Biggest, fastest, slowest – latest population growth and change in Australia

Simone - Myth Buster

Simone has a rich background in human geography, demography and urban planning – a background that was useful in her previous roles in the Commonwealth and State Governments, and now as part of the forecast team at .id. From the Queensland coast to the southern suburbs of Perth, Simone produces population and dwelling forecasts that help local governments make informed decisions about future service and planning needs. She is a regular contributor to .id’s blog and has spoken at several conferences on how our cities and regions are changing. She is a big advocate of evidence-based planning and how Census and other data can inform this. Outside of work Simone is a keen traveller and photographer – interests that tie in well with her professional life and help her to understand “place”.

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5 Responses

  1. Leo says:

    Walkerville in Adelaide is an upper middle class suburb. it is surprising that the population trend is positive. From a traditional trend perspective the better off do not have large families as they can better afford contraception and aim to provide for better education to their children which costs more, therefor less children require less overall investment in education.
    What is the sociological explanation from your end which is supported by evidence?

  2. Simone says:

    Thanks for your comment Leo. We were quite surprised by the figures for Walkerville as the rate and volume of growth is considerably higher than any time in the last ten years. I don’t think it’s anything to do with changes to the fertility rate, as it’s quite low. I believe it is to do with the construction of apartments ie more dwellings = more people. You would need to follow up with the ABS (as they produce these statistics) to get a more definitive answer.

    Note that these numbers are preliminary and are subject to revision when the 2016 ERP data is released around this time next year, and then again when the 2016 Census data is released.

    • John Gray says:

      Walkerville has recently “enjoyed” a small boom in property development, particularly of high rise apartments, which is the likely explanation of these data. It is one of the last inner city suburbs to go through the “youth for oldies” cultural change partly because the larger older properties are tightly held and partly because it has very little land available for redevelopment. Walkerville council are also quite conservative so not likely to be that attractive to small scale developers (ie block splitters). It will be interesting to test my thesis by looking at the age patterns of Walkerville for the 2011 census vs the 2016 census when it eventually comes out. John (social health demographer)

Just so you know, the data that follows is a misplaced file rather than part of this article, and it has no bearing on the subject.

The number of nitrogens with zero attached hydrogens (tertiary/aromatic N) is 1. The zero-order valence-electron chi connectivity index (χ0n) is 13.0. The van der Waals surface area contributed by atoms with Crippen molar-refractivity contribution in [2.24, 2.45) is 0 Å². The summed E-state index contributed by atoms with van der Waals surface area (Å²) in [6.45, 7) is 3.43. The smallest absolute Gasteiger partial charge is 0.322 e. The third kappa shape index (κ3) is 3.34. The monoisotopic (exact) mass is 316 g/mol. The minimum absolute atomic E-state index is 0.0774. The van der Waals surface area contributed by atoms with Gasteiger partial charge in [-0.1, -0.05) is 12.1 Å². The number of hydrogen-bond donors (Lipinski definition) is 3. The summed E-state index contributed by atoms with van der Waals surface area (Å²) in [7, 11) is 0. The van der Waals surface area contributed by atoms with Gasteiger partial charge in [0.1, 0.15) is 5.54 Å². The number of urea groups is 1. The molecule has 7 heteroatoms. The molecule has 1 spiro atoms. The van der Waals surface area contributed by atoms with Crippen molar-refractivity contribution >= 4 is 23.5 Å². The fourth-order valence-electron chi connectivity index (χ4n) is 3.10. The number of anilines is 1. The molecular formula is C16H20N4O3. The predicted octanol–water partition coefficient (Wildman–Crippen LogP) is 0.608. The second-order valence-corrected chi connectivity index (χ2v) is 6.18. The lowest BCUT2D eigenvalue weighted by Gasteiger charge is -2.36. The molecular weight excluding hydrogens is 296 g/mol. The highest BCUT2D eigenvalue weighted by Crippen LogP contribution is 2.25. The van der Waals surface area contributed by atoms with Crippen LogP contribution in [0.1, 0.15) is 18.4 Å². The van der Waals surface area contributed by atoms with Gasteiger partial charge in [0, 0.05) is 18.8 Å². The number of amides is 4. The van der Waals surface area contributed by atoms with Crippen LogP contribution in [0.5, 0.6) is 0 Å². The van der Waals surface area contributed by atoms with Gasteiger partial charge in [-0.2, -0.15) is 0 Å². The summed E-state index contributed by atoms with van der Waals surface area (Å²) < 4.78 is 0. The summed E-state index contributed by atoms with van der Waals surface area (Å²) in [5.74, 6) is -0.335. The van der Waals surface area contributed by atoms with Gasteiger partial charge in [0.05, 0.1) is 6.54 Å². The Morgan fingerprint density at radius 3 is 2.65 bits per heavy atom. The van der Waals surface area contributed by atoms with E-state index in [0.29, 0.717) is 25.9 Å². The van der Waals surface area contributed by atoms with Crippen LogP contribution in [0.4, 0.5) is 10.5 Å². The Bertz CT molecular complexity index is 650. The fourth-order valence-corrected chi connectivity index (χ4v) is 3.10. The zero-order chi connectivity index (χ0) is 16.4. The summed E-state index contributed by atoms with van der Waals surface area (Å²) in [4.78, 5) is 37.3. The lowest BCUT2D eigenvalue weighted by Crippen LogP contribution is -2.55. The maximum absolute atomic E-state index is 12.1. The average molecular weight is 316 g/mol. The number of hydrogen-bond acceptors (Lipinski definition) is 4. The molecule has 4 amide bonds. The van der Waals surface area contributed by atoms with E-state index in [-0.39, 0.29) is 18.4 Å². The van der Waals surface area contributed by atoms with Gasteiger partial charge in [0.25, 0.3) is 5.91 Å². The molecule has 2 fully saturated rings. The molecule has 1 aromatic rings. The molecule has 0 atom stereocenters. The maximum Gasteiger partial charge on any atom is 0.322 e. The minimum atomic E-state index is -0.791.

3. John Verbeek says:

    Simone
    Some corrections if I may regarding your post on population. The Shire of East Pilbara is in the Pilbara not Kimberleys and lest it be seen as reflective of the whole Pilbara, the other three LGAs Port Hedland, Ashburton and City of Karratha all had increases in population, a point which WA media failed to pick up on when also decrying the end of the mining boom. It needs to be said that whilst the construction boom in iron ore projects has peaked two of Australia’s biggest resource projects in history, the $55b Chevron Gorgon (2 LNG trains still under construction) and the $29b Chevron Wheatstone LNG projects are still under construction. Additionally record shipments of iron ore and LNG have come out of Pilbara ports in the last 12 months. When Gorgon and Wheatstone are fully online they will propel Australia into World no 1 for LNG production. The Pilbara continues to be the engine room of the Australian economy with mineral and petroleum sales of $77.6b (Nov 2015) and a combined GRP of $56.5b. The Shire of East Pilbara and City of Karratha are ranked 6th and 8th largest LGA GRP in Australia after Cities of Brisbane, Sydney, Melbourne, Perth, Gold Coast. So despite the “substantial population decline” East Pilbara has moved up to sixth place in Australian LGA GRP with a bigger output than City of Adelaide.These are hardly indicators of a mining bust.

  4. Simone says:

    Hi John,

    Thanks for your comment. I’ve made a couple of minor adjustments to the blog in light of this. I do take your point about the GRP, however I think it’s pretty clear in the post that it’s written from a demographic rather than economic perspective. A 4.4% decline in population after massive increases in previous years is a turnaround in anyone’s language. I would also like to point out that although the councils you mentioned did technically record an increase in population, they are incredibly modest in light of previous years – 4 people in Ashburton is hardly an increase especially when they are estimates. It will be interesting to see if these trends continue in light of your comments, and of course the 2016 Census will provide a new population benchmark for analysis.

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